Microsoft (MSFT) stock has had a stellar run this year, outperforming all FAANG stocks except for Facebook. The tech giant’s stock has been resilient when most other tech stocks suffered as the US-China trade war escalated several times this year.
Microsoft stock is up 37.6% year-to-date, with a market cap over $1.05 trillion. The computer giant has been consistently the most valuable public company for most of this year.
Microsoft’s reorganization last year seems to have paid off
Microsoft went through a massive reorganization in 2018, as it combined its software and devices divisions. The software giant also sharpened its focus on the cloud.
These changes appear to be paying off. Recently, the company announced robust results for the fourth quarter of fiscal 2019 (quarter ended June 2019). The company reported a healthy $33.7 billion in revenue, growing 12% year-over-year.
Except for gaming, all of Microsoft’s divisions—including Office 365, hardware, cloud, Dynamics 365, LinkedIn, and software—all saw decent growth.
Azure slowed down, but still has room for rapid growth
As Microsoft’s fastest-growing division, Azure grew 64% year-over-year in the fourth quarter of fiscal 2019. Microsoft’s cloud infrastructure business reported a slowdown from the 73% growth in the third quarter of fiscal 2019. Given its size, that growth is still commendable. Azure’s strength is the largest recent driver of Microsoft stock.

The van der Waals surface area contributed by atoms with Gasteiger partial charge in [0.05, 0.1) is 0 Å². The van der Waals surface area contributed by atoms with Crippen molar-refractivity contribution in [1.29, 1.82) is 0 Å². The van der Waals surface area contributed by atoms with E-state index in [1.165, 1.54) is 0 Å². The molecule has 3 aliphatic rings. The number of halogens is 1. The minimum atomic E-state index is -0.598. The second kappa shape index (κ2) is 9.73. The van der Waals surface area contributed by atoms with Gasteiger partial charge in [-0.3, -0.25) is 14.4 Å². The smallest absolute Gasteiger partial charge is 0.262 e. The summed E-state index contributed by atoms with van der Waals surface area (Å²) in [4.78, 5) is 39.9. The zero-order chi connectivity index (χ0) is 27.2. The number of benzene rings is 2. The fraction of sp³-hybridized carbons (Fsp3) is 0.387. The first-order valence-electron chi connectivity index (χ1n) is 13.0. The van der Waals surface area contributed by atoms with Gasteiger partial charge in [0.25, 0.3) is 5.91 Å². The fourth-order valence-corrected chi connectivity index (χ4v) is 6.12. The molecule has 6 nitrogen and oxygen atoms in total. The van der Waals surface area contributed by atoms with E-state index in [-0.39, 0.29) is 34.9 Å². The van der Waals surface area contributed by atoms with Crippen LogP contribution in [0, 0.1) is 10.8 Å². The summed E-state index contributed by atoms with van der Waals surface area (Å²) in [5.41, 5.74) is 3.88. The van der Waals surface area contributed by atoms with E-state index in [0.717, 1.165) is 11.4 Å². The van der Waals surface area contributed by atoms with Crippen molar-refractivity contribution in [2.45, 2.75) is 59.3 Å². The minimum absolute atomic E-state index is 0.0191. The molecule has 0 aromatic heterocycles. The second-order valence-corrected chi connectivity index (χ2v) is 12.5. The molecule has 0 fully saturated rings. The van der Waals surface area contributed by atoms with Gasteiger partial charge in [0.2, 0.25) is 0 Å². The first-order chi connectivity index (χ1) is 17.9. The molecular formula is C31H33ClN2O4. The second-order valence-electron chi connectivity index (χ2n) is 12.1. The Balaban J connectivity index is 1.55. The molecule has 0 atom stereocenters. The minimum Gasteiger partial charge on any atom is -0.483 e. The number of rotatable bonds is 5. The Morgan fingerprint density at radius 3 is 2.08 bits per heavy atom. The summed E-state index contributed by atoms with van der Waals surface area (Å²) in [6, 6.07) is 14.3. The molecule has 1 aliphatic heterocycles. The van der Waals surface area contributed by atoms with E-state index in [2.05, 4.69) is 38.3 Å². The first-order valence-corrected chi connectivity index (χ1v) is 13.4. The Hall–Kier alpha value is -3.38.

However, Microsoft does not disclose its Azure revenue. According to Canalys’ estimates, Microsoft made nearly $5 billion in revenue during the June quarter. If that estimate is correct, Azure comprised almost 15% of the company’s total revenue in its fourth quarter. Although its cloud infrastructure business is lucrative, Microsoft does not break out its margins from the business.
AWS, which is the leader in the segment, reported an operating margin of 25.3% during the June quarter. Most of Amazon’s (AMZN) operating profits come from Amazon Web Services despite the size of its e-commerce business.
The barrier for entry in the cloud infrastructure business is quite high due to the billions of dollars that cloud infrastructure vendors must spend to build data centers. It’s no wonder that the top four cloud infrastructure providers are Amazon, Microsoft, Google, and Alibaba.
Azure has been gaining a lot of high-profile customers lately. The software giant won a massive contract recently, as telecom giant AT&T said it would ink a $2 billion contract for Azure and Office 365 services.
Does Microsoft’s stock look expensive?
Many businesses are still in the relatively early stages of moving their workloads to the cloud. Azure and the other leaders in the segment are well-positioned to take advantage of that trend.
Microsoft has a price-to-earnings ratio of 28.3x its trailing-12-month earnings. While that might appear expensive, it’s far cheaper than other tech giants such as Amazon.
The software giant’s negligible presence in China also gives its stock resilience at a time when the trade war threatens to kill the bull market. MSFT stock was up 2.1% on Thursday, August 8. Despite the rally, Microsoft’s stock looks relatively attractive at these levels.